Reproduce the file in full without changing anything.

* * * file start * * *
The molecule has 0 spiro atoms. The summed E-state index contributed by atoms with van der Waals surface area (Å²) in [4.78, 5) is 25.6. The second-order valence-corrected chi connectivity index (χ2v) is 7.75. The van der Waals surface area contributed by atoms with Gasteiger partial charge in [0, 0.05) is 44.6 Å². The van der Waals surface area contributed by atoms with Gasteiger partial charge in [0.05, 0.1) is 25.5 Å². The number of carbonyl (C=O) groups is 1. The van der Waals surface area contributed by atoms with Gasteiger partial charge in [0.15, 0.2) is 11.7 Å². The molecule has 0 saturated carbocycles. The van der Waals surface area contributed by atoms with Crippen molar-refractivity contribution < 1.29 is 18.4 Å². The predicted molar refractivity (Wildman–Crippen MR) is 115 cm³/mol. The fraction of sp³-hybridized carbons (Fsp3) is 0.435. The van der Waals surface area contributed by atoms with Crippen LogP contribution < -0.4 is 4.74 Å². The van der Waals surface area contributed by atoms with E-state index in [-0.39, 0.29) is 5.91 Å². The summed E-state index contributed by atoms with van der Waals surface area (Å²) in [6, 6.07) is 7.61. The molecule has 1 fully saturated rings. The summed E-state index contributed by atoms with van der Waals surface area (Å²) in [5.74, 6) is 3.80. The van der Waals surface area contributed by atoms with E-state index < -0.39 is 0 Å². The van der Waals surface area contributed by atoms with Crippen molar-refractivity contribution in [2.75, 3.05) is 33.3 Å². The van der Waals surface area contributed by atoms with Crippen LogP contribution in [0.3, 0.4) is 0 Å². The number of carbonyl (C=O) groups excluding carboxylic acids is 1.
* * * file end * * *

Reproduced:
The molecule has 0 spiro atoms. The summed E-state index contributed by atoms with van der Waals surface area (Å²) in [4.78, 5) is 25.6. The second-order valence-corrected chi connectivity index (χ2v) is 7.75. The van der Waals surface area contributed by atoms with Gasteiger partial charge in [0, 0.05) is 44.6 Å². The van der Waals surface area contributed by atoms with Gasteiger partial charge in [0.05, 0.1) is 25.5 Å². The number of carbonyl (C=O) groups is 1. The van der Waals surface area contributed by atoms with Gasteiger partial charge in [0.15, 0.2) is 11.7 Å². The molecule has 0 saturated carbocycles. The van der Waals surface area contributed by atoms with Crippen molar-refractivity contribution < 1.29 is 18.4 Å². The predicted molar refractivity (Wildman–Crippen MR) is 115 cm³/mol. The fraction of sp³-hybridized carbons (Fsp3) is 0.435. The van der Waals surface area contributed by atoms with Crippen LogP contribution < -0.4 is 4.74 Å². The van der Waals surface area contributed by atoms with E-state index in [-0.39, 0.29) is 5.91 Å². The summed E-state index contributed by atoms with van der Waals surface area (Å²) in [6, 6.07) is 7.61. The molecule has 1 fully saturated rings. The summed E-state index contributed by atoms with van der Waals surface area (Å²) in [5.74, 6) is 3.80. The van der Waals surface area contributed by atoms with E-state index < -0.39 is 0 Å². The van der Waals surface area contributed by atoms with Crippen molar-refractivity contribution in [2.75, 3.05) is 33.3 Å². The van der Waals surface area contributed by atoms with Crippen LogP contribution in [0.3, 0.4) is 0 Å². The number of carbonyl (C=O) groups excluding carboxylic acids is 1.